As do all Canadians, first nation community members want assurances that public funds are being used to improve their communities. They expect and deserve sound management practices from their elected leadership, as well as access to the information necessary to ensure that these leaders are acting in their best interests and priorities. Bill C-27 simply puts in place the same types of rules with respect to financial transparency that already apply to other levels of government in Canada. Why should first nations expect or have anything less?
Further, publicly accessible information will also boost investor confidence and create a better business environment for private sector investment on reserve. This will inevitably lead to increased economic opportunities that will help to create the conditions for healthier and more self-sufficient first nation communities.
Chief Darcy Bear of the Whitecap Dakota First Nation said it best when he stated:
You drive through my community, you'll see all the paved roads, paved streets, the good quality of life that my people, my members enjoy.... That's what good accountability brings to a community.
It is worth noting that the bill is entirely consistent with the resolution passed by first nation leadership at the Assembly of First Nations' Special Chiefs Assembly in December of 2010, where the chiefs committed to “Choose to lead by example and demonstrate to other orders of government processes for accountability”, which included:
Itemizing and publicly disclosing salaries, honoraria and expenses associated with the operations of Chief & Council;
Ensuring information about community finances and decision-making is easily accessible, and available via the internet where applicable.
That sounds a lot like the wording, spirit and intent of the bill.
Currently, there is no legislative requirement for transparency and accountability from first nation leadership. Under current funding agreements, first nation community members can ask for band-related financial information from their elected leaders, but there is no legislated obligation on the part of the administration to release it. We know that many first nations are already making their financial information public voluntarily. We appreciate that. I think it goes to reducing the amount of suspicion and political turmoil at the community level. However, not all first nation communities are doing this.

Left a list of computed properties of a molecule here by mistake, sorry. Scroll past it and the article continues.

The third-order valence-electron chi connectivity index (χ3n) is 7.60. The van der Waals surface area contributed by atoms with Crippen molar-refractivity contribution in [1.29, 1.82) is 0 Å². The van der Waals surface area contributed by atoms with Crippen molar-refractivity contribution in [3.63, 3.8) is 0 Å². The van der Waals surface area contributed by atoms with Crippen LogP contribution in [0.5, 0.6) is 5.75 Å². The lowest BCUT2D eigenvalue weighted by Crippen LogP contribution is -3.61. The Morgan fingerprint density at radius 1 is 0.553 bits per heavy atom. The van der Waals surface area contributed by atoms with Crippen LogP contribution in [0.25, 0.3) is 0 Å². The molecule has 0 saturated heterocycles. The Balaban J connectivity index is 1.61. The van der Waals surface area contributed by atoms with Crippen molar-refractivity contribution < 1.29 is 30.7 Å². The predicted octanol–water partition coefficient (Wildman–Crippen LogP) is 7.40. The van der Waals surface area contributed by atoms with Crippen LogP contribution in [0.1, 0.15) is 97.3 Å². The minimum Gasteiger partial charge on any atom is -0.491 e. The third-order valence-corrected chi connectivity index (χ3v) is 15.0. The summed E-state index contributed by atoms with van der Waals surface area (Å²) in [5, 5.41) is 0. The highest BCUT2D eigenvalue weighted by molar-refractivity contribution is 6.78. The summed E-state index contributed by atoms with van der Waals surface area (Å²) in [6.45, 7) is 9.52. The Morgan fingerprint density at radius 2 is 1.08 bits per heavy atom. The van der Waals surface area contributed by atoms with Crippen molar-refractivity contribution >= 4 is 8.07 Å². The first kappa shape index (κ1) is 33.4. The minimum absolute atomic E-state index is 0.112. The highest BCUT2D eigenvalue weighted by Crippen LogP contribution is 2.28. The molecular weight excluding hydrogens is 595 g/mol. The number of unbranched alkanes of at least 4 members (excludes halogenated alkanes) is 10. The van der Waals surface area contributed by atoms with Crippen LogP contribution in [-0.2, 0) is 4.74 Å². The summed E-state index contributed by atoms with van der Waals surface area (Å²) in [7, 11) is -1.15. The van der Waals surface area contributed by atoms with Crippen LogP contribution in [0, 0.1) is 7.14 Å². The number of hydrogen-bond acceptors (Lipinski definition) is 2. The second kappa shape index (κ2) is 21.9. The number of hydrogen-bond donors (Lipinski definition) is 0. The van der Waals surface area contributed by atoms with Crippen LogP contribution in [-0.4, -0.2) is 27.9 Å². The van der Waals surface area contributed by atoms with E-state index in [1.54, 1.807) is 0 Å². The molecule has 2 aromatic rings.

When individuals are refused information from their band council they often come to the Department of Aboriginal Affairs and Northern Development Canada to ask for the information to be released to them, as we have heard from various witnesses appearing before the standing committee. Some regional offices of the department receive as many as 25 to 30 informal requests each year from first nation members seeking this basic information, which would be readily available to any other constituent or any other Canadian in any other jurisdiction
At committee Phyllis Sutherland, president of the Peguis Accountability Coalition, told committee members about her community. They were unable to access salary and other financial information about their elected band officials. She in fact cited several cases where members were subject to intimidation. She insisted that this type of intimidation must stop and that those in power must be held accountable.
Similar concerns were raised in testimony by Joseph Quesnel, a policy analyst with the Frontier Centre for Public Policy. He presented research data culled from the Aboriginal Governance Index developed by the centre, which revealed that 77% of the first nation members surveyed agreed that salary information for elected officials should be made public and be accessible. However, 25% say this information is not available to their band members.
In addition to the requests for documents, the department also receives allegations and complaints regarding potential mismanagement or the misappropriation of band funds and remuneration of its elected officials. Since January 2011, there have been 1,450 such complaints.
The important point is not how many requests the department receives each year for salary information—although there are many—it is the fact that from this government’s perspective, even one request is one too many. Members must go to the department for information that should be coming directly from their own first nation. The minister would prefer not to be involved in issues that should be resolved by the community itself.
Bill C-27 removes the minister from the equation by ensuring this financial information is easily accessible to everyone who wants it. It creates a direct line of accountability between first nation leaders and their members.